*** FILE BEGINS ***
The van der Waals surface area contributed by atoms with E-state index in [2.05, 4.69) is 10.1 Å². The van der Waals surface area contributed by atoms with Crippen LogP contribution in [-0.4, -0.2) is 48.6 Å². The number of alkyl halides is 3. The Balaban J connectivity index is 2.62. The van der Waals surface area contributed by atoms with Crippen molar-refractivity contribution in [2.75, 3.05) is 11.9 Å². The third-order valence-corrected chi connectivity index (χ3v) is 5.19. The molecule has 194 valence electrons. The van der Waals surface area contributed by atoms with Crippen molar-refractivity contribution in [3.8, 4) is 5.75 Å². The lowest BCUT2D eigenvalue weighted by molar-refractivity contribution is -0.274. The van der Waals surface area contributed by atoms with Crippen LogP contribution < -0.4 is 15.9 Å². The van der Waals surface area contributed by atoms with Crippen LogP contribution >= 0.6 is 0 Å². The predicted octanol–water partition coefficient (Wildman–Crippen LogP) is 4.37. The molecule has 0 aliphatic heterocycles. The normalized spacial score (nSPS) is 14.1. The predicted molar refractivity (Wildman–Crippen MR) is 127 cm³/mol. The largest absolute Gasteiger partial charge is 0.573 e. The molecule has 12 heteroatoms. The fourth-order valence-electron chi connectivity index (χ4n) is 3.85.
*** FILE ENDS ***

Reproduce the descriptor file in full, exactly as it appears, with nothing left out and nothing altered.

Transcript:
The van der Waals surface area contributed by atoms with E-state index in [2.05, 4.69) is 10.1 Å². The van der Waals surface area contributed by atoms with Crippen LogP contribution in [-0.4, -0.2) is 48.6 Å². The number of alkyl halides is 3. The Balaban J connectivity index is 2.62. The van der Waals surface area contributed by atoms with Crippen molar-refractivity contribution in [2.75, 3.05) is 11.9 Å². The third-order valence-corrected chi connectivity index (χ3v) is 5.19. The molecule has 194 valence electrons. The van der Waals surface area contributed by atoms with Crippen molar-refractivity contribution in [3.8, 4) is 5.75 Å². The lowest BCUT2D eigenvalue weighted by molar-refractivity contribution is -0.274. The van der Waals surface area contributed by atoms with Crippen LogP contribution < -0.4 is 15.9 Å². The van der Waals surface area contributed by atoms with Crippen LogP contribution >= 0.6 is 0 Å². The predicted octanol–water partition coefficient (Wildman–Crippen LogP) is 4.37. The molecule has 0 aliphatic heterocycles. The normalized spacial score (nSPS) is 14.1. The predicted molar refractivity (Wildman–Crippen MR) is 127 cm³/mol. The largest absolute Gasteiger partial charge is 0.573 e. The molecule has 12 heteroatoms. The fourth-order valence-electron chi connectivity index (χ4n) is 3.85.